To attempt to redo, reshape original material and transform it subjectively is not necessarily an oppositional position in the style of the traditional historical avant-garde. Instead, it is a method to circumvent official and restrictive meanings known through pre-determined familiarity and to redress them to the geography of the imaginary and the unknown. As Godard has said, “pictures are made to make seen the unseen”. A more forceful use of ‘video without video equipment’ is Forward and Rewind (1999), where video stills are printed on two rolls of canvas which move in asynchronous directions vertically. An encounter and a farewell are set up as parallel events in which the narrative order is unclear. The time – importantly, the psychological time that is cinema’s proper subject – is distressed and displaced. The creaking of a simple machine reminds you of the nature of memory and the persistence of vision. The emotional power of two simple contradictory acts performs an ambiguous circle of desire and possibility and of desire and division. Video becomes mechanical and the images act like a slow painting of a film. The unseen is seen through a painter’s lens and its potent associations are brought to the fore.
In Three Marks on the Skin (1999), Cordero has equally and promiscuously produced a painting which inexplicably has a bovine diagram of its parts as the backdrop for an image of three women, one of whom is showing her abdomen to the others. On her stomach are three more images that are backlit photographic transparencies. And the one painted female viewer has diagrammatic lines with arrows to indicate the scope of her vision. This painting is a Möbius strip of influences, cross-indexes, genre mixes and self-conscious recursive references. Not only is it not “Cuban” in any immediate or direct sense, it is about the nature of spectatorship and the gaze, a “nature” which is provocative and pre-mediated. It is, in fact, about the “nature” of the real. Which is more authentic? The diagram of the cow, the “painted” girls who probably emerged from a photographic reference, the backlit transparencies, the dotted view lines or the Spanish language categorizations which cause the human image to be seen from behind a transparent layer of language? All of these or none? It is, I would suggest, a remainder, a left-over from cultural spills of image pollution chosen by Cordero to make sense of an otherwise overdetermined external world.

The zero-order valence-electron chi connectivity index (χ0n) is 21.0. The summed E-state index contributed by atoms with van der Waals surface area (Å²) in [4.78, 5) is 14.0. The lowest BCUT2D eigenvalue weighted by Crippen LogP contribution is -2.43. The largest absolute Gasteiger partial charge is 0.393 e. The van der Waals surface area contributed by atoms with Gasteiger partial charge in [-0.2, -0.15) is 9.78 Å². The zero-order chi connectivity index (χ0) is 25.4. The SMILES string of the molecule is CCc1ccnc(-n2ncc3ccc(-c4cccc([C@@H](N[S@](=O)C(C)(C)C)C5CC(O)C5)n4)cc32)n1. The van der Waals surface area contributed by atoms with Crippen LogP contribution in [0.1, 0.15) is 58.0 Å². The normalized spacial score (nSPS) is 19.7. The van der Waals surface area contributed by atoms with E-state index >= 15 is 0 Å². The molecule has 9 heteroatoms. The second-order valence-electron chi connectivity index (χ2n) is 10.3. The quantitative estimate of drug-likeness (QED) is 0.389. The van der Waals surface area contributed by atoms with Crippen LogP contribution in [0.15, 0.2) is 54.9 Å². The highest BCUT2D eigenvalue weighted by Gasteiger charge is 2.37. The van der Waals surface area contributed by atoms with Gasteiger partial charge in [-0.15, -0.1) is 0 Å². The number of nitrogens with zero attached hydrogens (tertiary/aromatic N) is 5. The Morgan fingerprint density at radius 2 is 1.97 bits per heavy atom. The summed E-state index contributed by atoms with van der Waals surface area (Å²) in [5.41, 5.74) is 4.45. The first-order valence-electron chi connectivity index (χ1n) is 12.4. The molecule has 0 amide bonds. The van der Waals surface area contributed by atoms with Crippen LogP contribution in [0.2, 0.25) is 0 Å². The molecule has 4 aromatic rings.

And this is his connection to Godard and to the culture of the Club DJ that also inspires and informs him3 Cordero takes images seriously (by painting them or transforming them) but also takes them subjectively, which is where he varies from a fully postmodern irony. Cordero uses the productive aesthetic of sampling—of choosing images promiscuously—as a form of highlighting absence and presence, the very core of the photographic meaning. By this I mean that he convulses syntax; he confuses expectations and the hierarchies of image meaning. Banality confronts excess confronts waste confronts importance. If a DJ (or Godard) can mix and match and remix and rematch, why not the painter? The result, in Cordero’s hands, is a firm statement that memory (and thus history) is subjective and relative, not objective and stable.
In The Last Supper (1995) or Historia (Fragmentos I-IV) (1995), two views or more produce two or more images. People appear or disappear or the background changes. Like actors and actresses whose performances end up on the cutting-room floor, the “history” or the narrative told in the painting depends on the images available. Thus history is a fiction told by the authority who inscribes it. By making available simultaneously more than one history, Cordero evokes the way in which memory itself narrativizes or psychologizes its images and its understandings in ways that are profoundly subjective. In A, B, or C: Get the Real Taste, the absence of food on the plate is humorous as the ‘food’ is diagrammed as in a balloon dream above the boy’s head, but the message is serious too. ‘A. Earn, B. Eat or C. Else’ is a condemning litany not to be disregarded even within a pop image from advertising. By introducing the ‘Earn’ into the image, the act of eating is both politicized and made “realistic”.